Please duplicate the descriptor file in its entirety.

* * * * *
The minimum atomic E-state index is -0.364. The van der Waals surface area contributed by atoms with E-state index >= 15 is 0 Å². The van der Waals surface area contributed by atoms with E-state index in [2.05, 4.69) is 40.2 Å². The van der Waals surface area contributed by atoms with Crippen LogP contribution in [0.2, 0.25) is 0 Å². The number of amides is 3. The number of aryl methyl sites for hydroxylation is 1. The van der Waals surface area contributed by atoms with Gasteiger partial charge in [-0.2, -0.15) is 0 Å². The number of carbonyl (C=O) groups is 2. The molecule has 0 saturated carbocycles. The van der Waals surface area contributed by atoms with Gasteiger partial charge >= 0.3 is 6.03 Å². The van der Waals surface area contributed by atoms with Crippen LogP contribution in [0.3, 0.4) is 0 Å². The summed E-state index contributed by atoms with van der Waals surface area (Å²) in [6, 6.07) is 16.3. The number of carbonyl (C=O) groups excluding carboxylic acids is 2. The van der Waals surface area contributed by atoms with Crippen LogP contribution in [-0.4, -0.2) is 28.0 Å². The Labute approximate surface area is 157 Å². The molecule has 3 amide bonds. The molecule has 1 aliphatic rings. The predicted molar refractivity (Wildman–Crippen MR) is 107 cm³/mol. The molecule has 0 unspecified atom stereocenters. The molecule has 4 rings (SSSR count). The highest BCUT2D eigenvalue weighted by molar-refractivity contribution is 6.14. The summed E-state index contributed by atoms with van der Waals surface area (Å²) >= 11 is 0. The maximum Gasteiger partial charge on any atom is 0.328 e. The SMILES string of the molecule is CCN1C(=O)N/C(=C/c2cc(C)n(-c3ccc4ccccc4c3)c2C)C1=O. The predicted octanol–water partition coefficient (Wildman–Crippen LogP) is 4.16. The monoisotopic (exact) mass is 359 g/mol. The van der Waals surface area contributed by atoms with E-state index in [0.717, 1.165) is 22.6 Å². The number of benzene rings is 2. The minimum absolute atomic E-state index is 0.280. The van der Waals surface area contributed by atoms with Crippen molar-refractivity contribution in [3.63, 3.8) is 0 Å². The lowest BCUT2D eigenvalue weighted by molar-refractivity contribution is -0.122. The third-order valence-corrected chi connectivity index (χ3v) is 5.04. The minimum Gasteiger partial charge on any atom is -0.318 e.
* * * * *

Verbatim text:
The minimum atomic E-state index is -0.364. The van der Waals surface area contributed by atoms with E-state index >= 15 is 0 Å². The van der Waals surface area contributed by atoms with E-state index in [2.05, 4.69) is 40.2 Å². The van der Waals surface area contributed by atoms with Crippen LogP contribution in [0.2, 0.25) is 0 Å². The number of amides is 3. The number of aryl methyl sites for hydroxylation is 1. The van der Waals surface area contributed by atoms with Gasteiger partial charge in [-0.2, -0.15) is 0 Å². The number of carbonyl (C=O) groups is 2. The molecule has 0 saturated carbocycles. The van der Waals surface area contributed by atoms with Gasteiger partial charge >= 0.3 is 6.03 Å². The van der Waals surface area contributed by atoms with Crippen LogP contribution in [0.3, 0.4) is 0 Å². The summed E-state index contributed by atoms with van der Waals surface area (Å²) in [6, 6.07) is 16.3. The number of carbonyl (C=O) groups excluding carboxylic acids is 2. The van der Waals surface area contributed by atoms with Crippen LogP contribution in [-0.4, -0.2) is 28.0 Å². The Labute approximate surface area is 157 Å². The molecule has 3 amide bonds. The molecule has 1 aliphatic rings. The predicted molar refractivity (Wildman–Crippen MR) is 107 cm³/mol. The molecule has 0 unspecified atom stereocenters. The molecule has 4 rings (SSSR count). The highest BCUT2D eigenvalue weighted by molar-refractivity contribution is 6.14. The summed E-state index contributed by atoms with van der Waals surface area (Å²) >= 11 is 0. The maximum Gasteiger partial charge on any atom is 0.328 e. The SMILES string of the molecule is CCN1C(=O)N/C(=C/c2cc(C)n(-c3ccc4ccccc4c3)c2C)C1=O. The predicted octanol–water partition coefficient (Wildman–Crippen LogP) is 4.16. The monoisotopic (exact) mass is 359 g/mol. The van der Waals surface area contributed by atoms with E-state index in [0.717, 1.165) is 22.6 Å². The number of benzene rings is 2. The minimum absolute atomic E-state index is 0.280. The van der Waals surface area contributed by atoms with Crippen molar-refractivity contribution in [3.63, 3.8) is 0 Å². The lowest BCUT2D eigenvalue weighted by molar-refractivity contribution is -0.122. The third-order valence-corrected chi connectivity index (χ3v) is 5.04. The minimum Gasteiger partial charge on any atom is -0.318 e.